Mary Wollstonecraft had not concerned herself with childbirth—fatal as it often was to women and children in those days. And still is in much of the world. She had focused purely on the rights of women to education, political participation, and marital equality. The women’s health movement came two centuries later. Still, it was built upon Enlightenment ideals of social and political equality for women.
Like so many eighteenth-century intellectuals, Mary Wollstonecraft had spent her twenties in France, falling in love with revolutionary ideas and a certain Gilbert Imlay, who became the father of her first child, Fanny. Mary W. was a single parent when she met and fell in love with William Godwin, author, philosopher, and minister. The lovers, of course, met at a London dinner party for Thomas Paine, the American author and revolutionary.
William Godwin (1756–1836) was the founder of something called philosophical anarchism: the idea that government is a corrupting force in society, fostering dependence and ignorance.
If that sounds familiar, it is. Even today the idea has currency in the USA—a country very much grounded in Enlightenment ideas. Those who claim we pledge allegiance “under God” are blissfully ignorant of our revolutionary Deist history. Puritan settlers had fled religious wars and vowed never to fight them, and the men who wrote our Constitution fervently wanted to get away from bloodshed in the name of God. They dreamed of a country wholly without kings and priests, where men would not kill each other over differences of religious opinion. America gave the world religious freedom—however much our holy rollers may wish to forget it.
Like so many adolescent girls, Mary Wollstonecraft Godwin became enthralled to a poet with a handsome face. The Romantic movement was just beginning, and Mary and Percy Bysshe Shelley were to become two of its greatest avatars.
However, Shelley died extremely young—drowned off the coast of Lerici in Italy, leaving Mary with orphans and a writing desk. She was the keeper of his flame—while also having managed to write the book that started the entire Frankenstein tradition. Mary Shelley has kept publishers and movie studios in the black for centuries.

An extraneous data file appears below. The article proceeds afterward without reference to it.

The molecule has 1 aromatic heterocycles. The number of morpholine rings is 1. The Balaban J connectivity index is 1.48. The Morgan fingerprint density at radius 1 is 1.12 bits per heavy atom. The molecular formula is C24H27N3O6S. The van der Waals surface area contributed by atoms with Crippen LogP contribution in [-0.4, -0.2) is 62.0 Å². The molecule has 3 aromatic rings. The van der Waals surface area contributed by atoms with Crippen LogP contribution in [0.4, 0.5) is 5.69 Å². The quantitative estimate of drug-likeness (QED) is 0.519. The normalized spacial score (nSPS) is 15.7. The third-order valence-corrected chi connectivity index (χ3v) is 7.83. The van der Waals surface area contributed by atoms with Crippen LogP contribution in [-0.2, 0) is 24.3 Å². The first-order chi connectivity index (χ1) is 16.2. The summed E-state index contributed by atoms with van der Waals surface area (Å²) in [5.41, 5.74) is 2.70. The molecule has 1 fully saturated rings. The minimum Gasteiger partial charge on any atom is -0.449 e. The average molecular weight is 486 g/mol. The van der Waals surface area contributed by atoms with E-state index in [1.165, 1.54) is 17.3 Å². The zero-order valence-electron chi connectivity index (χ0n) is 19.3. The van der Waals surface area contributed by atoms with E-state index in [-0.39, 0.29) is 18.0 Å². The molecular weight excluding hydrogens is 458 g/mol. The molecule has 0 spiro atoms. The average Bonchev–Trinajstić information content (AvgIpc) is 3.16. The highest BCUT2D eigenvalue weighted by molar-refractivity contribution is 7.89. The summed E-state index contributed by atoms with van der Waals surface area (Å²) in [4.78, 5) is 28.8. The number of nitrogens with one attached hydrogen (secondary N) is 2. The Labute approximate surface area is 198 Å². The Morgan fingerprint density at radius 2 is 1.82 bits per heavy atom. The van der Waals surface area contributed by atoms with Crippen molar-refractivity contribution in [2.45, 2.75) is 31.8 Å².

No book is born out of solid rock. It has precursors and parents. Fear of Flying could never have emerged without a complex screed about the rights of women (an answer to Thomas Paine’s Rights of Man.) All women writers in English stand on the backs of two Marys, whether we know it or not.
But my novel was hardly a treatise on the rights of women, though some readers have seen it as that. My rule was always: Make the reader turn the page. So I wrote a funny, outrageous novel about rebellion and sex.
No book is any good if it doesn’t make the reader think it is real. Readers thought the book so real that they showed up at my doorstep after leaving their husbands. I became the writer as sexual guru—the advisor to the lovelorn and frustrated—both female and, later, male.
Fear of Flying was despised by prudes, beloved by rebels and rabble-rousers. It was claimed by Henry Miller to be the female answer to Tropic of Cancer. It was said by John Updike to be another Catcher in the Rye. Through the years, it was blamed and praised in equal measure. It was said to be the book that gave women a wandering eye and made adventurous rogues “get lucky.”
Even today readers stop me in the street to thank me. When I give readings, I see copies of my own book so marked with asterisks and stars that they are almost unreadable. This is perhaps the best compliment an author can get.
Now Fear of Flying will appear for the first time in zeroes and ones. It is about to take me on another journey and teach me new things. I certainly hope it does the same for you when you are old enough to read it.
Because you are blood of my blood and bone of my bone, I hope it inspires you to seize your own life. Don’t be afraid of mistakes. Everyone makes them. Don’t be afraid of risk. It teaches us more than safety. Be true to your dream, whatever it may be, even if it wasn’t mine. Be proud of all the great women who came before you. And remember you are the daughter of a daughter of a woman who made her own luck—even when she had no idea what on earth or heaven she was doing.
- * Erica Jong is writing to her granddaughter Beatrice Jong-Fast Greenfield, only daughter of her only daughter Molly Jong-Fast, also a novelist and essayist.
- This introduction was excerpted from the digital release of Fear of Flying by Open Road Integrated Media in October 2011.